As season ends, Lancers basketball looks ahead

Published 3:40 pm Wednesday, March 8, 2023

It was a second-straight 20-win season that proved Longwood basketball is no flash-in-the-pan. After years of struggling to compete, the Lancers have all the pieces in place to be a regular contender atop the Big South.

But the biggest prize — a second trip to March Madness — will have to wait.

Isaiah Wilkins carried Longwood with 23 points, but Campbell rallied with a ferocious second-half run to beat the Lancers 81-68 Friday in the quarterfinals of the Big South Tournament.

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No. 2 seed Longwood had beaten the seventh-seeded Camels decisively twice during the regular season. But Friday, Campbell looked like a different team, flustering Longwood by mixing up defenses. In a highly competitive Big South, the old adage about how hard it is to beat a team three times in a season proved true.

“Credit Campbell, having played on Wednesday, to come back,” head coach Griff Aldrich said. “One of the things we have battled throughout this season is just a level of inconsistency. I think unfortunately that bit us again tonight, and we unfortunately weren’t able to respond in the way we needed to, and Campbell capitalized on it, to their credit.”

It was also a reminder that getting back to the NCAA Tournament a second time is at least as hard as getting there once.


But the bar of what counts as success has definitely moved for Lancer basketball.

“One of the positives of last year, going to the Tournament and raising the profile, one of the challenges is raising the expectations,” Aldrich said. “But at Longwood that was the dream. We wanted to build a sustainable program that was about transforming and graduating men of character that also competes for a championship.”

“It’s disappointing but it’s pretty incredible to say Longwood won 20 games and we’re disappointed. That’s a credit to these guys and the work they’ve put in, and the blood, sweat and tears they’ve contributed to the program and the university.”


After the sting wears off, Lancer Nation will take stock of how meaningful it was to follow up last year’s run with another strong season – not just back-to-back 20-win seasons for the first time at any NCAA level in Longwood history, but also a second-place regular season finish, and record attendance in Willett Hall, where the Lancers finished 12-3 in front of their home fans.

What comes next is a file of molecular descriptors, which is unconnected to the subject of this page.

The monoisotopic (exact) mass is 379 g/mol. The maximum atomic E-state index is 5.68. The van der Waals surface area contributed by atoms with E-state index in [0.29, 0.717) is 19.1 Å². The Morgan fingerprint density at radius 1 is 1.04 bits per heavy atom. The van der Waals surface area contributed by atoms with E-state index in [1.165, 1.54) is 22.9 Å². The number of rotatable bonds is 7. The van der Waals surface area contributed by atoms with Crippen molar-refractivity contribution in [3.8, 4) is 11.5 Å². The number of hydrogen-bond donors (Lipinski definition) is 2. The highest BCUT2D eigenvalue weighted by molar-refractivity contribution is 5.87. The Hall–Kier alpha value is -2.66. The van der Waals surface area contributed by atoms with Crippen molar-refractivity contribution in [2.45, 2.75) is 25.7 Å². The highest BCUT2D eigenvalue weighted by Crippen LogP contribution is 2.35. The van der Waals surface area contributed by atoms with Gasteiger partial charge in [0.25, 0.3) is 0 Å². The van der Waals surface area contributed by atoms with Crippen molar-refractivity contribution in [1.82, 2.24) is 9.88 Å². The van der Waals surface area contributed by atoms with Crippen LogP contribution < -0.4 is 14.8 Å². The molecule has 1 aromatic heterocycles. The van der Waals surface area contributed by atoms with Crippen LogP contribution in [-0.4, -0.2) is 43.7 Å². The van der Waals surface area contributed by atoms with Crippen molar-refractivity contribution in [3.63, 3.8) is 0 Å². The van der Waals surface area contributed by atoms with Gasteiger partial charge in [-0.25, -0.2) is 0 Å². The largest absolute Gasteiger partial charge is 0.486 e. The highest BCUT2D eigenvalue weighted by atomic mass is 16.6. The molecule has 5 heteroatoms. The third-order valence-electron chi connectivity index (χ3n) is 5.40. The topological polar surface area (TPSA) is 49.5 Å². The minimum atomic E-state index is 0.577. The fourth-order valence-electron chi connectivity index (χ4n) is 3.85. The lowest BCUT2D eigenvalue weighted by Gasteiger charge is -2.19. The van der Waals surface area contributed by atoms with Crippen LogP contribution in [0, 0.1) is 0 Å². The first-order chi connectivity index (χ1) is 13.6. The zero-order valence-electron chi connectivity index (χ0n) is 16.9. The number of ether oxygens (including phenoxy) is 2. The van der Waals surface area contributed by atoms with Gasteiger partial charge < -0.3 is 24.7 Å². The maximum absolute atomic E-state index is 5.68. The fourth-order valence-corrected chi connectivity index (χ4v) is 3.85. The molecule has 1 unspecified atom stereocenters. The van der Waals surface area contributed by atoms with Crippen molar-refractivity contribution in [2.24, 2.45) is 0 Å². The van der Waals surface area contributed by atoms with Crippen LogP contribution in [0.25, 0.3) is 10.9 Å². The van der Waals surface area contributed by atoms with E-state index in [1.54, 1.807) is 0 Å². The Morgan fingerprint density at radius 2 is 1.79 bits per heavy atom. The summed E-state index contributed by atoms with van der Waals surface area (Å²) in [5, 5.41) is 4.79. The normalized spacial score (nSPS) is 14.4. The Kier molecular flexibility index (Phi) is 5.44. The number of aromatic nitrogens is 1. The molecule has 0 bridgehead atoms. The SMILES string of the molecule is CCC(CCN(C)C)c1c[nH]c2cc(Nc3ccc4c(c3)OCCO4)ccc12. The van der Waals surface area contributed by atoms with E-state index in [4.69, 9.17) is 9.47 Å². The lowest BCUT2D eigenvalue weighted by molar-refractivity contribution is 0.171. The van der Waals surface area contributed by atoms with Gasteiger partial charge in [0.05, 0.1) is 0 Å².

It was also the fourth straight season the Lancers earned a bye in the Big South Tournament– after never achieving that in their first six seasons competing in the Big South. Among the individual accolades: Wilkins became the first player in program history to earn back-to-back All-Big South First Team honors. Wade was honorable mention for the second straight year, and Jesper Granlund was all-academic.

“As I told them, this one day in no way eliminates the foundation these guys have laid,” Aldrich said. “When DeShaun Wade came to Longwood, it was a vision of trying to build something … These guys have really laid an incredible foundation of raising the profile of Longwood basketball.

After addressing the media, Aldrich walked out with his arm around the shoulders of Wilkins, clearly despondent – but destined for Longwood lore along with Wade as the heart-and-soul of Longwood’s ascent these last two seasons, and the MVP of last year’s Big South Tournament.

“I’ll be honest. It’s been a challenge,” Wilkins said of his Longwood career under Aldrich. “But he told me from the jump, he was going to challenge me and stretch me, and not just on the court, about being a man. But I’m grateful for it.”

Next season brings the opening of the new Joan Perry Brock Center. There the Lancers will be fueled by a new era of fan excitement and the first recruiting class of student-athletes choosing Longwood in part for a chance to play in one of the top facilities in mid-major college basketball.


But, having established a new standard for Lancer basketball, they’ll also be driven by a drive to get back to the top of the mountain after coming up short this year.

“It’s a joy to coach guys like Isaiah,” Aldrich said. “I’m tough on these guys. But I can say each one of the guys in our locker room is a man of character who is trying to grow and build. If that’s the foundation, it gives you an opportunity to compete at a high level every single year.”

“We want to embrace those new expectations. We’ll certainly miss the guys departing, but we’ll be excited to get back at it and add some new Lancers and compete for a championship in the new JPB next year.”